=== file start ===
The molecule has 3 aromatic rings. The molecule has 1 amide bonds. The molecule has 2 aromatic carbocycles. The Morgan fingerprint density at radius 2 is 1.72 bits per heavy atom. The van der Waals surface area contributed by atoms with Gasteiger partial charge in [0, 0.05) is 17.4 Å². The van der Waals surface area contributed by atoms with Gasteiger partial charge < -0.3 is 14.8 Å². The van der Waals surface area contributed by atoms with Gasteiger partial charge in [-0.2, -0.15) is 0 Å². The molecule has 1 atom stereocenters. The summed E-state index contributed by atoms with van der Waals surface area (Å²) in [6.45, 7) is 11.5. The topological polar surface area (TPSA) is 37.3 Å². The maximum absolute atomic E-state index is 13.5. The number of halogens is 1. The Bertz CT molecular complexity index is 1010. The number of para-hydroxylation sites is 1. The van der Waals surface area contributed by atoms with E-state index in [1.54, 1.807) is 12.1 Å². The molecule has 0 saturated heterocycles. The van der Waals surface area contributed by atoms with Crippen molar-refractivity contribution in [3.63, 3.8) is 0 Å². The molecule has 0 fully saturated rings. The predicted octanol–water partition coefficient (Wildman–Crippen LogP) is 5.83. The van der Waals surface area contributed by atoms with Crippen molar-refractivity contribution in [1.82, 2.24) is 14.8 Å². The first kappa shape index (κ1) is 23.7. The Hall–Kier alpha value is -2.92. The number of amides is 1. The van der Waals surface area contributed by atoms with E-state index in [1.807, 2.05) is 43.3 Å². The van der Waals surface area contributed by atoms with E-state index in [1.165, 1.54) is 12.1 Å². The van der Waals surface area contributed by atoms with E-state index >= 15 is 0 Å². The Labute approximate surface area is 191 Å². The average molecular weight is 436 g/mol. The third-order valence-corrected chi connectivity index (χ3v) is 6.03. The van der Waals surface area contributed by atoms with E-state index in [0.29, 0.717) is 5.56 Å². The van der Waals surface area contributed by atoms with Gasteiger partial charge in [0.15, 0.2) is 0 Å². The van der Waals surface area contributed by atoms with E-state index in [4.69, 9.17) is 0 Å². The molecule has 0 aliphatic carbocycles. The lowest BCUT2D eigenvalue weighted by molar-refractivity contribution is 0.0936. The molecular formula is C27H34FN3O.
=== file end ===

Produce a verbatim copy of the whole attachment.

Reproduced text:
The molecule has 3 aromatic rings. The molecule has 1 amide bonds. The molecule has 2 aromatic carbocycles. The Morgan fingerprint density at radius 2 is 1.72 bits per heavy atom. The van der Waals surface area contributed by atoms with Gasteiger partial charge in [0, 0.05) is 17.4 Å². The van der Waals surface area contributed by atoms with Gasteiger partial charge < -0.3 is 14.8 Å². The van der Waals surface area contributed by atoms with Gasteiger partial charge in [-0.2, -0.15) is 0 Å². The molecule has 1 atom stereocenters. The summed E-state index contributed by atoms with van der Waals surface area (Å²) in [6.45, 7) is 11.5. The topological polar surface area (TPSA) is 37.3 Å². The maximum absolute atomic E-state index is 13.5. The number of halogens is 1. The Bertz CT molecular complexity index is 1010. The number of para-hydroxylation sites is 1. The van der Waals surface area contributed by atoms with E-state index in [1.54, 1.807) is 12.1 Å². The molecule has 0 saturated heterocycles. The van der Waals surface area contributed by atoms with Crippen molar-refractivity contribution in [3.63, 3.8) is 0 Å². The molecule has 0 fully saturated rings. The predicted octanol–water partition coefficient (Wildman–Crippen LogP) is 5.83. The van der Waals surface area contributed by atoms with Crippen molar-refractivity contribution in [1.82, 2.24) is 14.8 Å². The first kappa shape index (κ1) is 23.7. The Hall–Kier alpha value is -2.92. The number of amides is 1. The van der Waals surface area contributed by atoms with E-state index in [1.807, 2.05) is 43.3 Å². The van der Waals surface area contributed by atoms with E-state index in [1.165, 1.54) is 12.1 Å². The van der Waals surface area contributed by atoms with E-state index >= 15 is 0 Å². The Labute approximate surface area is 191 Å². The average molecular weight is 436 g/mol. The third-order valence-corrected chi connectivity index (χ3v) is 6.03. The van der Waals surface area contributed by atoms with E-state index in [0.29, 0.717) is 5.56 Å². The van der Waals surface area contributed by atoms with Gasteiger partial charge in [0.15, 0.2) is 0 Å². The van der Waals surface area contributed by atoms with E-state index in [4.69, 9.17) is 0 Å². The molecule has 0 aliphatic carbocycles. The lowest BCUT2D eigenvalue weighted by molar-refractivity contribution is 0.0936. The molecular formula is C27H34FN3O.